Over 3 million Americans are estimated to have open angle glaucoma which is the leading cause of blindness in the US Worldwide 60 million people have open angle glaucoma. Elevated intraocular pressure (IOP) has been associated with visual field loss in glaucomatous patients. Typically a glaucoma patient has his/her IOP measured every three or 4 months on a visit to the ophthalmologist. Changes in IOP between visits are not measured. Research shows some glaucoma patients have wide diurnal variations in their IOPs and these individuals are at high risk for disease progression. An accurate easy to use self tonometer would allow a glaucoma patient to periodically check his/her IOP and report high readings to the ophthalmologist who could adjust the medication strategy in a timely manner.
Description of Invention
A prototype non-invasive self tonometer has been developed that measures IOP. The design has a custom tip that is applied to a closed eyelid directly over the cornea. The force is increased until the necessary corneal deformation takes place. Synchronized force and distance measurements are used to calculate IOP.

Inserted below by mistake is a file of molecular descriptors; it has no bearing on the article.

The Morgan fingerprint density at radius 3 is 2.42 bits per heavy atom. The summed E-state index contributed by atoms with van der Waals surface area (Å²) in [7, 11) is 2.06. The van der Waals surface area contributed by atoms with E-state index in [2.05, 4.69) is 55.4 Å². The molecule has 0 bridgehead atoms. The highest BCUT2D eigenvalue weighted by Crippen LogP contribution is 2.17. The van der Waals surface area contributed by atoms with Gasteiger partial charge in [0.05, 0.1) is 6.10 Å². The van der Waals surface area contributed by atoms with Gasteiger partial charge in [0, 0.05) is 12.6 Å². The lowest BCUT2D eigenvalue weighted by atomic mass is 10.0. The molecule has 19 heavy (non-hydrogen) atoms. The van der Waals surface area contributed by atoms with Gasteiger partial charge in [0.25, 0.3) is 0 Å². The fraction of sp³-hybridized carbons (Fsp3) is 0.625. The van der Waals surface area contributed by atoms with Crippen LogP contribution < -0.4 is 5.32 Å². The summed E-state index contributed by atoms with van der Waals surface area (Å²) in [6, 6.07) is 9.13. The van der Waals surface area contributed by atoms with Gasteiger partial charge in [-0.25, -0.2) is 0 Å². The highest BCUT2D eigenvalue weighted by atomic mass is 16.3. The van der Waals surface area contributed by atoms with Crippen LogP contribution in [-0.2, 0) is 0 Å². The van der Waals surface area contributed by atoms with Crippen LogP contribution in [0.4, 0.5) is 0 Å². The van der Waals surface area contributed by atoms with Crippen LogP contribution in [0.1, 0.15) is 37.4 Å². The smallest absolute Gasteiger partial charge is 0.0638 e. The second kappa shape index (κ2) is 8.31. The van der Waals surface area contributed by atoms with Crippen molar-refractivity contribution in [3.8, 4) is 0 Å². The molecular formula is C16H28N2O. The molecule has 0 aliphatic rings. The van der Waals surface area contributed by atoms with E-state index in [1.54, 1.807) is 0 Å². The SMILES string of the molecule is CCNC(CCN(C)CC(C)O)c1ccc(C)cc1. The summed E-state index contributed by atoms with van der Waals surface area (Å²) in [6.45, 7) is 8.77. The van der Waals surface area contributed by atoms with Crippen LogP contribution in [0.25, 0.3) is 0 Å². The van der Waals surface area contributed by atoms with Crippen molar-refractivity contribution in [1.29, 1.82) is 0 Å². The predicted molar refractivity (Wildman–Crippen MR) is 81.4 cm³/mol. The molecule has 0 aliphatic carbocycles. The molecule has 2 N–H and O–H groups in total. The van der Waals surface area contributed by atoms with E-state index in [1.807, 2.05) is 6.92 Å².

An effective self-tonometer and clinical method for its use by the patient at home would help in the management of glaucoma. This device will be easier to use and provide more accurate readings of IOP than other commercially available self tonometers on the market.
A laboratory prototype is being developed and partners are sought to assist in the commercialization.
A US patent application is pending.
Judith Sheft, assistant vice president, Technology Development
Fenster hall, Room 349
New Jersey Institute of Technology
Newark, NJ 07102
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